At the end of the day, you'll know whether or not you'll want to see the film and, most likely, whether or not you'll enjoy it, based on your love (or lack thereof) for what Baron Cohen and Charles do as a team. I enjoyed this about as much as I did Borat, which I thought was brilliant, but I am an unabashed admirer of Bruno, and I think that's his best work. Bruno held a mirror up to a homophobic society at its most homophobic, and really made people confront what they were willing to tolerate, and it's a great litmus test for how "tolerant" people claim to be. Watch it with someone who says that they're "fine" with gays and see how quickly they're willing to squash it.
But I digress... The Dictator is very funny, and has lots of laugh out loud moments that you'll be laughing about long after the film is over. Just don't be surprised if you find yourself wishing there had been just a little more to it. Baron Cohen is a brilliant social satirist, and I wish he had bared his fangs slightly more, and really let some groups have it that truly deserve it. But I guess I'll have to settle for a baby step in the right direction.
PopGO Rating: 3.5/5
[Photos via Box Office Mojo]
Saturday, May 12, 2012
"Our family has always had the biggest and most wonderful balls."
If that line makes you giggle, you'll enjoy about 15% of Tim Burton's latest film, an adaptation of the classic gothic soap opera Dark Shadows. The other 85% of the film is a self-serious, maudlin bore, mired by unnecessary subplots and so many last-minute plot developments, it looks as if they cancelled a sequel halfway through shooting and tried to cram as much as possible into this film. Tim Burton lost his mojo a long time ago, and I'm sad to report, he's not regained it yet...
When the trailers first began showing up for this film a few months ago, I wondered who, exactly, the target audience for this film was. If the audience at my local theater today was any indication, it's middle aged couples who remember the 1966 television program, and a smattering of teenage girls who are there either to fawn over Johnny Depp or looking for confirmation that vampires sparkle in the sunlight (they didn't get the latter, if that's what they were there for).
The film opens with an entire film's worth of exposition and backstory crammed into a ten minute prologue that tells of how a young man named Barnabas Collins (Depp, as an adult) traveled with his family from Liverpool to America in 1752 to make their fortune in the fishing industry. A daughter of one of the family's servants, Angelique (Eva Green, as an adult) is smitten with the young Barnabas, and is appalled when her feelings are not mutual. Roundabout 1776, Barnabas falls in love with Josette (Bella Heathcote), which sends Angelique, who is also a witch, into a fury that finds her casting a spell on Josette which causes her to take her own life, and turning Barnabas into a vampire. When the townsfolk learn that Barnabas is a vampire, they bury him in the middle of the woods, where he lays in wait for the better part of two centuries.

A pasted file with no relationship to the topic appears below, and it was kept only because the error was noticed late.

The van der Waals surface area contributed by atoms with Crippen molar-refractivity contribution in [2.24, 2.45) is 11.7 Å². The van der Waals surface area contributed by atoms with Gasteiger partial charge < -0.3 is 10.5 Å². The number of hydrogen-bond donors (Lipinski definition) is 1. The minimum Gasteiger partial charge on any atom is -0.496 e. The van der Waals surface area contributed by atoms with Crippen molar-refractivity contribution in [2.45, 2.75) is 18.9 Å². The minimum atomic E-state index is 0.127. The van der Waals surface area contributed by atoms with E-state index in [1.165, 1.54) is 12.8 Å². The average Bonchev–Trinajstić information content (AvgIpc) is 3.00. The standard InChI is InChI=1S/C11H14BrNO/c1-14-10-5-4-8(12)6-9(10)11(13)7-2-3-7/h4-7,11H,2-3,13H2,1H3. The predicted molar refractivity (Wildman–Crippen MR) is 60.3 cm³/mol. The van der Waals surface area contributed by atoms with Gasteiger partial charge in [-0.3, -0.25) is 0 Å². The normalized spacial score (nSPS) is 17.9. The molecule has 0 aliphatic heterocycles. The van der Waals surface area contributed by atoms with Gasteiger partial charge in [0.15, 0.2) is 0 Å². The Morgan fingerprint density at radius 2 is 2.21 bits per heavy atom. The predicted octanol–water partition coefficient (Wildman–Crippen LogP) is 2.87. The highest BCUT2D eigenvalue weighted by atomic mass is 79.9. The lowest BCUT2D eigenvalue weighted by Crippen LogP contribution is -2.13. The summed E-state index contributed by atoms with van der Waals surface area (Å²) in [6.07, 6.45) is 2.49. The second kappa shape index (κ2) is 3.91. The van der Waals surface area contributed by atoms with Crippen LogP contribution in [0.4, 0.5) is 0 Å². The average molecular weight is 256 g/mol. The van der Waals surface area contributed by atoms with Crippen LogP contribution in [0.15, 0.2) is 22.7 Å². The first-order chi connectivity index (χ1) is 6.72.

Cut to 1972, the Collins family is in decline, having sold their fishing interests to a company called Angel Baby, run by the immortal Angelique, and a construction crew unearths the coffin Barnabas was buried in, awakening him and sending him into a murderous frenzy. Returning to his family's mansion to survey the state of the family, Barnabas is introduced to his heirs Elizabeth (Michelle Pfeiffer), her brother Roger (Jonny Lee Miller), her daughter Carolyn (Chloe Grace Moretz), and Roger's son David (Gulliver McGrath). Roger's wife died in a tragic accident three years earlier, and David has been unable to let go of his mother, claiming she's still alive, forcing the family to take on both a live-in psychiatrist Dr. Julia Hoffman (Helena Bonham Carter) and a governess, Victoria (also played by Bella Heathcote).
One thing I'll interject here is that the introduction of characters and plot is done with great alacrity. It's not as overwhelming as it seems reading about it (or writing about it for that matter). Barnabas sets out to restore his family and their industry to its former glory, revamping Collinwood Manor, and re-starting the fishing industry, putting him in direct competition with his mortal enemy Angelique. Of course, he becomes smitten with Victoria, who is the spitting image of his old love, and spends a good deal of time trying to woo her, in his antiquated way. Much of this portion of the film is very funny, with Depp excelling at playing the "fish out of water" trope for all it's worth. He casts a spell on the family's housekeeper Willie (Jackie Earle Haley) taking him as his own personal Renfield, and their interactions are quite funny.